• Data security (transmission and storage security, integrity protection, backup and recovery, rights and permissions).

To request a copy of the shared responsibility matrix, please send an email to support@arms.com End2End’s impacted clients should review that matrix carefully.

CJIS Policy Areas

The CJIS Security Policy is divided into 13 policy areas. The shared responsibility matrix referenced above details which party is responsible for controls within those policy areas, and how those responsibilities are met. What follows here is an intentionally high-level summary of the policy areas themselves and how End2End addresses them, as applicable.

Policy Area 1 — Information Exchange Agreements

Clients who use a End2End solution to manage CJI must sign a written agreement with End2End to document the extent of their interaction and the policies and procedures that are intended to ensure appropriate safeguards. End2End’s standard license agreements include language directed at these concepts. End2End also has executed the CJIS Security Addendum, as discussed above.

Policy Area 2 — Security Awareness Training

End2End personnel with access to CJI must complete and maintain the FBI-approved Peak Performance CJIS Level 4 Training.  End2End maintains records of security awareness training.

Policy Area 3 — Incident Response

End2End follows industry standard incident response protocols, including preparation, detection, analysis, containment, eradication and recovery. End2End’s plan is audited according to the SOC 2, Type 2 Trust Principles. It is important to note that End2End’s clients must also have their own incident response policies and procedures in place, as End2End does not manage or triage client security incidents on its clients’ behalf.

Policy Area 4 — Auditing and Accountability

Agencies must provide for the ability to generate audit records of their systems for defined events. End2End will assist its clients who are undergoing an audit by responding to client inquiries relating to that audit and providing available information in response.

Policy Area 5 — Access Control

End2End has implemented multiple mechanisms addressing login management systems, remote access, and virtual private network (VPN) solutions certified to the FIPS 140-2 standard. End2End has also enacted policies and controls for Wi-Fi, Bluetooth and cellular devices.

Policy Area 6 — Identification and Authentication

End2End provides End2End personnel with unique user identification credentials and requires complex passwords, which must be changed regularly.

Policy Area 7 — Configuration Management

End2End segregates databases containing CJI on the End2End network, and limits user access credentials to End2End resources authorized to access and manage CJI on behalf of End2End’s clients.  End2End’s system configuration documentation contains sensitive details (such as descriptions of End2End applications, processes, procedures, data structures, authorization processes, data flow, etc.).  End2End protects such system documentation from public access.  A high-level network diagram is available upon request to support@arms.com.

Policy Area 8 — Media Protection

End2End secures all CJIS data in its possession in all of its forms, including electronic and hard copy. End2End’s solution is capable of encrypting data in transit and at rest. End2End takes a risk-based approach to identifying, classifying and securing sensitive information as appropriate.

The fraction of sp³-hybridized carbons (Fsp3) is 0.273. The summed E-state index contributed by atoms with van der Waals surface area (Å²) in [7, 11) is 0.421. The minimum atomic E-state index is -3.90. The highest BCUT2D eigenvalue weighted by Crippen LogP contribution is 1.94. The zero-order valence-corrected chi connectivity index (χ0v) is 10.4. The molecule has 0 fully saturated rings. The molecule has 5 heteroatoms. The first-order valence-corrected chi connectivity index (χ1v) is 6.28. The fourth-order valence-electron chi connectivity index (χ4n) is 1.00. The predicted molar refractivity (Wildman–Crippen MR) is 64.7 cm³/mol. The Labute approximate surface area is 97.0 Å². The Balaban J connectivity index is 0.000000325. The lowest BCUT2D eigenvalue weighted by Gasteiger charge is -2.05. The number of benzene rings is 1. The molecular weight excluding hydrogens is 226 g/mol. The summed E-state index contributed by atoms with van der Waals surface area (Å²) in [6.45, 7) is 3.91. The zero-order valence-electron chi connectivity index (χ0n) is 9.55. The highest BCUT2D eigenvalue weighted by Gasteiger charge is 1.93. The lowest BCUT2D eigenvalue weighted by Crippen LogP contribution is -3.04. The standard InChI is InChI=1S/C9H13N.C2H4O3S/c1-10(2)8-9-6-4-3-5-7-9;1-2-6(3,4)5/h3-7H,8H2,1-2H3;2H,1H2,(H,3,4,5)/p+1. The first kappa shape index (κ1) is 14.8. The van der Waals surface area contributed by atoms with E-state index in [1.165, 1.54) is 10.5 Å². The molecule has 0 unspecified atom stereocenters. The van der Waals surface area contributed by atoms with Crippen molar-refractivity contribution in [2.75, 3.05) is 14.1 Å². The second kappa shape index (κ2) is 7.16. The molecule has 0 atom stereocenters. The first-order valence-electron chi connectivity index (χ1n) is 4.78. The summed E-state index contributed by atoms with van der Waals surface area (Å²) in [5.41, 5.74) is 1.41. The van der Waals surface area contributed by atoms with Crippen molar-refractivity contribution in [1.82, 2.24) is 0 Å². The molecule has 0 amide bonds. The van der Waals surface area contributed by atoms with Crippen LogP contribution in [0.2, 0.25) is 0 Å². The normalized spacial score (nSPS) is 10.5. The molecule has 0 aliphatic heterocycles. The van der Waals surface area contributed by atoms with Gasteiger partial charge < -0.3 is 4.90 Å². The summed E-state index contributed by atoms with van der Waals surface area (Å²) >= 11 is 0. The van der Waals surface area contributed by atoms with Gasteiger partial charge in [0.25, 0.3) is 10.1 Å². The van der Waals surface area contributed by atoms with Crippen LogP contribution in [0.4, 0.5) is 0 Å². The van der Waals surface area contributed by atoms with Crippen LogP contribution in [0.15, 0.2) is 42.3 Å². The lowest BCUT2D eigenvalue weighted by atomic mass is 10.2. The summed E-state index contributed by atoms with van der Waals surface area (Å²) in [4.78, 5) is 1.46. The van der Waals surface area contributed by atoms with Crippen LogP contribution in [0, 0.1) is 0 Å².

Policy Area 9 — Physical Protection

End2End has designated physically secure locations in applicable End2End office locations and other End2End areas where CJI may be accessed by End2End resources.

Policy Area 10 — Systems and Communications Protection and Information Integrity

End2End takes industry standard measures to safeguard its network and the data on End2End’s network. Those measures include encryption, antivirus tools, and patch management functionality.

Policy Area 11 — Formal Audits

The FBI does not audit third-party vendors such as End2End. Instead, the FBI audits law enforcement agencies, such as End2End’s clients. End2End cooperates with its clients during such audits as necessary.

Policy Area 12 — Personnel Security

End2End conducts background checks, including fingerprinting, on all End2End personnel with physical or logical access to unencrypted CJI. End2End maintains records of the results of those checks.

Policy Area 13 — Mobile Devices

This policy area requires law enforcement agencies to establish usage restrictions and implementation guidance for mobile devices, and to authorize, monitor, and control wireless access.

Conclusion

Data security is constantly evolving, and the requirements around CJIS compliance are no exception. End2End takes its data security and CJIS compliance obligations seriously, and continuously works to enhance and refine its data security programs. This whitepaper may be updated to reflect End2End’s most current practices, and we encourage you to return to the compliance page on our website for the most current information.

We are committed to partnering with our clients in this effort. The resources we have committed to that partnership are significant, and include the appointment of CJIS security officers, executive-level oversight, engagement of a third-party CJIS compliance consultant, participation in bi-annual FBI Advisory Policy Board meetings, and leveraging internal resources to foster a culture of compliance across the End2End community.